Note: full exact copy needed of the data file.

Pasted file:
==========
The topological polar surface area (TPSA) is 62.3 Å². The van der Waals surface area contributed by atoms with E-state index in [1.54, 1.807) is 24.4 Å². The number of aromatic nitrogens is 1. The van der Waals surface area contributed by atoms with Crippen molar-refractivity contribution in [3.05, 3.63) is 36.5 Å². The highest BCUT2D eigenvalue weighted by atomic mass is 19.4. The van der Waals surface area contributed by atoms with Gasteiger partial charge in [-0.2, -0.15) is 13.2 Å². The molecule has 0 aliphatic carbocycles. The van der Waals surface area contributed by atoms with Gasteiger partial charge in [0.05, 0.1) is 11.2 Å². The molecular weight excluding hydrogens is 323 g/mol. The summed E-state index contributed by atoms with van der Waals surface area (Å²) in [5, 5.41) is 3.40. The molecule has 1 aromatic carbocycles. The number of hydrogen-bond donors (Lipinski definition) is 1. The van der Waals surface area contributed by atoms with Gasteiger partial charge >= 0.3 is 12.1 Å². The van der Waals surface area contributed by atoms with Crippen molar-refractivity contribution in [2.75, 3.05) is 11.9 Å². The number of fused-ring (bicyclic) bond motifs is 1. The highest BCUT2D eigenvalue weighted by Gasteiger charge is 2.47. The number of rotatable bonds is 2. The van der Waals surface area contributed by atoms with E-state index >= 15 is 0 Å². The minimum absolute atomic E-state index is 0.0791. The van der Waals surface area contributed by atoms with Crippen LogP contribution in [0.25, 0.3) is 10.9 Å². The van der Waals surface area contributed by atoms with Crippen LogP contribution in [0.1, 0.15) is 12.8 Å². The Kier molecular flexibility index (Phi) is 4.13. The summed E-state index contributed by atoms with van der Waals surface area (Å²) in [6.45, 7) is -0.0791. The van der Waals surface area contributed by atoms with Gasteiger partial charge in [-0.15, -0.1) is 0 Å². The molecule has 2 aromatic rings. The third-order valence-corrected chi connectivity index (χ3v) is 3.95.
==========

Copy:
The topological polar surface area (TPSA) is 62.3 Å². The van der Waals surface area contributed by atoms with E-state index in [1.54, 1.807) is 24.4 Å². The number of aromatic nitrogens is 1. The van der Waals surface area contributed by atoms with Crippen molar-refractivity contribution in [3.05, 3.63) is 36.5 Å². The highest BCUT2D eigenvalue weighted by atomic mass is 19.4. The van der Waals surface area contributed by atoms with Gasteiger partial charge in [-0.2, -0.15) is 13.2 Å². The molecule has 0 aliphatic carbocycles. The van der Waals surface area contributed by atoms with Gasteiger partial charge in [0.05, 0.1) is 11.2 Å². The molecular weight excluding hydrogens is 323 g/mol. The summed E-state index contributed by atoms with van der Waals surface area (Å²) in [5, 5.41) is 3.40. The molecule has 1 aromatic carbocycles. The number of hydrogen-bond donors (Lipinski definition) is 1. The van der Waals surface area contributed by atoms with Gasteiger partial charge >= 0.3 is 12.1 Å². The van der Waals surface area contributed by atoms with Crippen molar-refractivity contribution in [2.75, 3.05) is 11.9 Å². The number of fused-ring (bicyclic) bond motifs is 1. The highest BCUT2D eigenvalue weighted by Gasteiger charge is 2.47. The number of rotatable bonds is 2. The van der Waals surface area contributed by atoms with E-state index >= 15 is 0 Å². The minimum absolute atomic E-state index is 0.0791. The van der Waals surface area contributed by atoms with Crippen LogP contribution in [0.25, 0.3) is 10.9 Å². The van der Waals surface area contributed by atoms with Crippen LogP contribution in [0.1, 0.15) is 12.8 Å². The Kier molecular flexibility index (Phi) is 4.13. The summed E-state index contributed by atoms with van der Waals surface area (Å²) in [6.45, 7) is -0.0791. The van der Waals surface area contributed by atoms with Gasteiger partial charge in [-0.15, -0.1) is 0 Å². The molecule has 2 aromatic rings. The third-order valence-corrected chi connectivity index (χ3v) is 3.95.